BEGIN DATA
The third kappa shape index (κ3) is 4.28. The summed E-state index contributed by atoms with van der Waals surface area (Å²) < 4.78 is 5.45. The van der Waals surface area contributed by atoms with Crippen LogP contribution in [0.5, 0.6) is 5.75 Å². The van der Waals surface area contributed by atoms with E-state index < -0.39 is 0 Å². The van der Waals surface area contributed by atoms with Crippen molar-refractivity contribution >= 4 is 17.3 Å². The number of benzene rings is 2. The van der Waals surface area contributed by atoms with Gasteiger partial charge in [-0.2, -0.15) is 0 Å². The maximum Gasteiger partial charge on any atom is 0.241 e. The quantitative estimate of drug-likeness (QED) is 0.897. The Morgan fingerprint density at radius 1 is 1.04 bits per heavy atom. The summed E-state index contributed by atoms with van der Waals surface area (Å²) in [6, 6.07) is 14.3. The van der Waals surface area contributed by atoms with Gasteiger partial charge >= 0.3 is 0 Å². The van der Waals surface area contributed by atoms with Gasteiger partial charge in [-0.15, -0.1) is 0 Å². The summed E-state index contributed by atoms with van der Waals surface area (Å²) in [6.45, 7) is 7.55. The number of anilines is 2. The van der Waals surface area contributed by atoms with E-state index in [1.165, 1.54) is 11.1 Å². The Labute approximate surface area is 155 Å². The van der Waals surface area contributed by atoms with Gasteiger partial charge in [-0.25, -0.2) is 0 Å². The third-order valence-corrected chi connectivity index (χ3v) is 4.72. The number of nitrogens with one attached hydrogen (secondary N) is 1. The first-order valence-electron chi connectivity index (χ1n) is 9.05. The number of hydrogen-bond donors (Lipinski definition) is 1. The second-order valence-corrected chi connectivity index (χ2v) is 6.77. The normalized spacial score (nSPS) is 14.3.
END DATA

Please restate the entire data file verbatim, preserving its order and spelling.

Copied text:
The third kappa shape index (κ3) is 4.28. The summed E-state index contributed by atoms with van der Waals surface area (Å²) < 4.78 is 5.45. The van der Waals surface area contributed by atoms with Crippen LogP contribution in [0.5, 0.6) is 5.75 Å². The van der Waals surface area contributed by atoms with E-state index < -0.39 is 0 Å². The van der Waals surface area contributed by atoms with Crippen molar-refractivity contribution >= 4 is 17.3 Å². The number of benzene rings is 2. The van der Waals surface area contributed by atoms with Gasteiger partial charge in [-0.2, -0.15) is 0 Å². The maximum Gasteiger partial charge on any atom is 0.241 e. The quantitative estimate of drug-likeness (QED) is 0.897. The Morgan fingerprint density at radius 1 is 1.04 bits per heavy atom. The summed E-state index contributed by atoms with van der Waals surface area (Å²) in [6, 6.07) is 14.3. The van der Waals surface area contributed by atoms with Gasteiger partial charge >= 0.3 is 0 Å². The van der Waals surface area contributed by atoms with Gasteiger partial charge in [-0.15, -0.1) is 0 Å². The summed E-state index contributed by atoms with van der Waals surface area (Å²) in [6.45, 7) is 7.55. The number of anilines is 2. The van der Waals surface area contributed by atoms with E-state index in [1.165, 1.54) is 11.1 Å². The Labute approximate surface area is 155 Å². The van der Waals surface area contributed by atoms with Gasteiger partial charge in [-0.25, -0.2) is 0 Å². The third-order valence-corrected chi connectivity index (χ3v) is 4.72. The number of nitrogens with one attached hydrogen (secondary N) is 1. The first-order valence-electron chi connectivity index (χ1n) is 9.05. The number of hydrogen-bond donors (Lipinski definition) is 1. The second-order valence-corrected chi connectivity index (χ2v) is 6.77. The normalized spacial score (nSPS) is 14.3.